Yesterday, TechFreedom filed comments in response to the Federal Communications Commission’s (FCC) Notice of Proposed Rulemaking (NPRM), issued to implement Section 60506 of the Infrastructure Investment and Jobs Act (Infrastructure Act). Our comments explain why the NPRM misinterprets statutory language—and would radically change how broadband is deployed and delivered across America. Courts will not uphold any interpretation of Section 60506 that imposes liability on the basis of unintentional disparate impact. 

“There is virtually no evidence of actual digital discrimination for the Commission to prevent,” said Berin Szóka, President of TechFreedom. “Massive regulatory expansion is no solution to a problem that doesn’t exist. The studies placed in the record claiming digital discrimination rest on stale data and empirical claims for which there is no hard evidence. More reliable studies show that any discrepancies in deployment are isolated at best, and that nationwide deployment of wireline broadband services are virtually identical among racial and ethnic groups, and among higher and lower income levels.”

“Courts won’t let the Commission rewrite a statute to impose liability without intentional discrimination,” Szóka continued. “Congress knows how to write civil rights laws. It knows that courts will interpret such laws to create liability only for intentional discrimination, such as Title IX, unless the statute’s operative provisions clearly focus on effects rather than intentions. Section 60506 differs fundamentally from laws that the Supreme Court has interpreted to support disparate-impact liability, such as Title VII. The FCC’s interpretation would impose de facto common carrier status upon broadband providers without the FCC having to bother to formally reclassify them under Title II. The FCC presumes that, in a terse provision dropped into an infrastructure bill with no discussion, Congress intended to fundamentally rewrite the Communications Act. But ‘Congress does not … hide elephants in mouseholes.’”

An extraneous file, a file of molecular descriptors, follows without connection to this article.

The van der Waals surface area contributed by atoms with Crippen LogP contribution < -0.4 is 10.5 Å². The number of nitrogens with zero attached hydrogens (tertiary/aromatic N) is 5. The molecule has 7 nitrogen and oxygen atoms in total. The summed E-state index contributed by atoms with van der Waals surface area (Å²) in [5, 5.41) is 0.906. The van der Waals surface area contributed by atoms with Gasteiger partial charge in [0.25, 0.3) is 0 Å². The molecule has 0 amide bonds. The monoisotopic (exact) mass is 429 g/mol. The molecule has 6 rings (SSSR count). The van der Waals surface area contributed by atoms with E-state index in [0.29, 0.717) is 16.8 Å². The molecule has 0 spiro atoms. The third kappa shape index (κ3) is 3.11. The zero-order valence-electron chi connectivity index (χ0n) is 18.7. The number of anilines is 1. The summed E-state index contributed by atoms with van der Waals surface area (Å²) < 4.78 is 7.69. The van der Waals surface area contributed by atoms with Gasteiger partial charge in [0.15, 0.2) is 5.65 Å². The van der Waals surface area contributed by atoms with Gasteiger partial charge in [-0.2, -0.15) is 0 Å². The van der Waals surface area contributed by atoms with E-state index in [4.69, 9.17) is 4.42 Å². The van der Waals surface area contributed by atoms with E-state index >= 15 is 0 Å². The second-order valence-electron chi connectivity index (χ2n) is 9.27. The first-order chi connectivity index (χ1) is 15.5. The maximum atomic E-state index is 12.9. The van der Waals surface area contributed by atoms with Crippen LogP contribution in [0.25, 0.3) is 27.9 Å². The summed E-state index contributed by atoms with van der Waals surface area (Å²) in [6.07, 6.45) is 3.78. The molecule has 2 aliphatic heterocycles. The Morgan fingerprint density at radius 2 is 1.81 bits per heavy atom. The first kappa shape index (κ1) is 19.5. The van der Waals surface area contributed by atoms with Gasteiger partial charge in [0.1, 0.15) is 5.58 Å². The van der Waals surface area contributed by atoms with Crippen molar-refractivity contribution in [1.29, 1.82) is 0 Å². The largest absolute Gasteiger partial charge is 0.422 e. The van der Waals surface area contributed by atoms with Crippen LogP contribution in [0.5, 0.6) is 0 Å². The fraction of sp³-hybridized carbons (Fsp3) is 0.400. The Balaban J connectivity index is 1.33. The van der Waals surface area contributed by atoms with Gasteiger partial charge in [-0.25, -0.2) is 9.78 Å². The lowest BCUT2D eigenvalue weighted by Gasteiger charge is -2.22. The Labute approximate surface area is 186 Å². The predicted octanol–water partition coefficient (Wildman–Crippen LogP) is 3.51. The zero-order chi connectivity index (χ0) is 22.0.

“The NPRM’s heavy reliance on a disparate impact framework dooms this entire proceeding,” Szóka added. “Disparate impact is so fundamental to the way that the NPRM was drafted, that were a court to find that the FCC lacked the statutory authority to promulgate rules on that framework, the Commission would have to start over with a new NPRM. This would delay implementing any enforceable rules for years if the FCC goes ‘all in’ for a disparate impact framework. The FCC would waste less time by issuing further notice of proposed rulemaking now that outlines an intent-focused framework.”

“The complaint process must not make the process the punishment,” Szóka concluded. “The proposed complaint system would require providers to respond to unquantified, unverified, and unsupported claims of discrimination. Anyone with a grievance could subject a broadband provider to tens of thousands of dollars of legal fees. Instead, any revision to the complaint process needs easy off-ramps to allow the Commission to dismiss claims not actually rooted in discrimination. That’s especially critical if the Commission issues a disparate-impact rule. Such liability, the Supreme Court has declared, ‘must be limited so employers and other regulated entities are able to make the practical business choices and profit-related decisions that sustain a vibrant and dynamic free-enterprise system.’”


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